Recursive UpdateKit Example
An example of how to integrate UpdateKit into your recursive Shortcuts
Recursion is a powerful tool in programming. It's the idea that an algorithm can call itself. Factorial is a great example of this:
4! = 4 * 3!
3! = 3 * 2!
2! = 2 * 1!
1! = 1
iOS Shortcuts also support recursion, in other words, a Shortcut call call itself. This has a variety of applications.
The dangerous thing is that if a Shortcut supports UpdateKit, it might try to run UpdateKit each time it calls itself. UpdateKit takes a few seconds to run, so this process could take a long time.
This Shortcut is an example of how to handle recursion well with UpdateKit.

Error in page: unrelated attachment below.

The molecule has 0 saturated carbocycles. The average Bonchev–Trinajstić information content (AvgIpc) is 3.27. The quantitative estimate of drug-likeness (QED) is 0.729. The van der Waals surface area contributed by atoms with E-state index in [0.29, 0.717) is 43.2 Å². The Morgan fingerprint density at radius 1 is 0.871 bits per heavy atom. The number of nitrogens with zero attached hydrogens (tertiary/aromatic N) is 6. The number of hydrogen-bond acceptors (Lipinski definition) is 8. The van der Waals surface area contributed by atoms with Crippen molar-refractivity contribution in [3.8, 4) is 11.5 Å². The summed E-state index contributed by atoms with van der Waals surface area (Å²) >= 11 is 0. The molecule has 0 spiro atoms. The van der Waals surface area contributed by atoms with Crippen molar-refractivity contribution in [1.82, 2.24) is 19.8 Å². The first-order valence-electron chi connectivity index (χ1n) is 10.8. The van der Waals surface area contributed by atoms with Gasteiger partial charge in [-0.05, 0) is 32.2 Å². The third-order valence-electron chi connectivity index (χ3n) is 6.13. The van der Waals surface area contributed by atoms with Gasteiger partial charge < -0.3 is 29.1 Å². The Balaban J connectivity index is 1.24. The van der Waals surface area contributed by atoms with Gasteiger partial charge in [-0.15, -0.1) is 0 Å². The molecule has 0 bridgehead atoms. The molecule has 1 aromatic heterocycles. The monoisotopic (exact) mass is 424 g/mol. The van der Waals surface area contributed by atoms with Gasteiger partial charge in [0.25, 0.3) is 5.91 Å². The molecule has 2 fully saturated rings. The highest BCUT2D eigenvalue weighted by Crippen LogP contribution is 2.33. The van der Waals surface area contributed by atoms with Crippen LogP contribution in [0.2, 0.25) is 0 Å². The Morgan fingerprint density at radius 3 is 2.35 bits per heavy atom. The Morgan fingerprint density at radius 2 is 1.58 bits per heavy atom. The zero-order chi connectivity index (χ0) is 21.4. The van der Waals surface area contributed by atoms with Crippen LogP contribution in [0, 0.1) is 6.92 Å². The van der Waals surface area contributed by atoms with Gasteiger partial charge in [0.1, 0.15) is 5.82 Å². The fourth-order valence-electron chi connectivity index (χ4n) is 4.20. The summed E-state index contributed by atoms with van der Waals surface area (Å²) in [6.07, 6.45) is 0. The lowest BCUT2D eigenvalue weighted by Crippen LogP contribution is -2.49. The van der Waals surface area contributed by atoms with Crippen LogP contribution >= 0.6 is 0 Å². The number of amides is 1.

It works like this. All recursive algorithms have what’s known as an exit condition. It’s basically an if-statement that checks whether or not to recurse again. Recursive Shortcuts don’t have to have an exit condition, but they should. You should put all your UpdateKit actions in the branch of the exit condition that’s called when it’s not about to recurse.
Download the Shortcut, play around with it, see how it works, maybe even tweak it a little bit, then integrate the ideas into your own Shortcut. No need to credit me.
Latest Release Notes
1.2.0 - April 26, 2020, 2:44 p.m.
Added proper iOS 13 support